After five years in office hammering workers, the Labour-type Socialist Party in France looks set to pick an outspoken opponent of its own policies as presidential candidate.
Benoit Hamon is one of two ministers whose resignations in protest at austerity brought down prime minister Manuel Valls’ cabinet in 2014. Now he is well ahead of Valls in the centre left’s primary election.
President Francois Hollande already made history by declining to stand, faced with record low approval ratings of 4 percent.
If elected, Hamon vows to repeal the Work Law that French workers fought so valiantly against last year and to introduce a universal basic income.
He would take in more refugees, end France’s dependence on nuclear power and cut the working week to 32 hours.
Hamon is unlikely to win the presidental election. Bitter resentment at Hollande’s policies has splintered the Socialist Party.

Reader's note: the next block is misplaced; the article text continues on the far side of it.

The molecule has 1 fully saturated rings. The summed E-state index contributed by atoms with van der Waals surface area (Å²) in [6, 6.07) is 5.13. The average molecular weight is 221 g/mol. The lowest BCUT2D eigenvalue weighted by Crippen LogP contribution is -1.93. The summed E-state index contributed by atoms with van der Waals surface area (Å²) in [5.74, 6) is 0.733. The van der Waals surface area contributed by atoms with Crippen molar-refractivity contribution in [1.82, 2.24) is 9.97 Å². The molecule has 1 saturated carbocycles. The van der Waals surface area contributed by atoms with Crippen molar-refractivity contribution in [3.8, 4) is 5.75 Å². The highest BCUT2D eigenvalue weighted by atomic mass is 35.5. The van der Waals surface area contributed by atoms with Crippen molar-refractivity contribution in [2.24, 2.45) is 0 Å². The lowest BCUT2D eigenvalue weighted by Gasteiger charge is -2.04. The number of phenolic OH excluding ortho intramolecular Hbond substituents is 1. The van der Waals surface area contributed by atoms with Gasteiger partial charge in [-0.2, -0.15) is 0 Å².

Splits from its left and its right wing have both pulled ahead of it in the polls. The race is dominated by homophobic Tory Francois Fillon and fascist Marine Le Pen.
Turnouts in its primary were low. And Hamon kept aloof from the movement against the Work Law, emphasising parliamentary manoeuvres that failed to stop it.
But despite these limitations, his success shows that the mood that Jeremy Corbyn and Bernie Sanders tapped into is alive in France as well.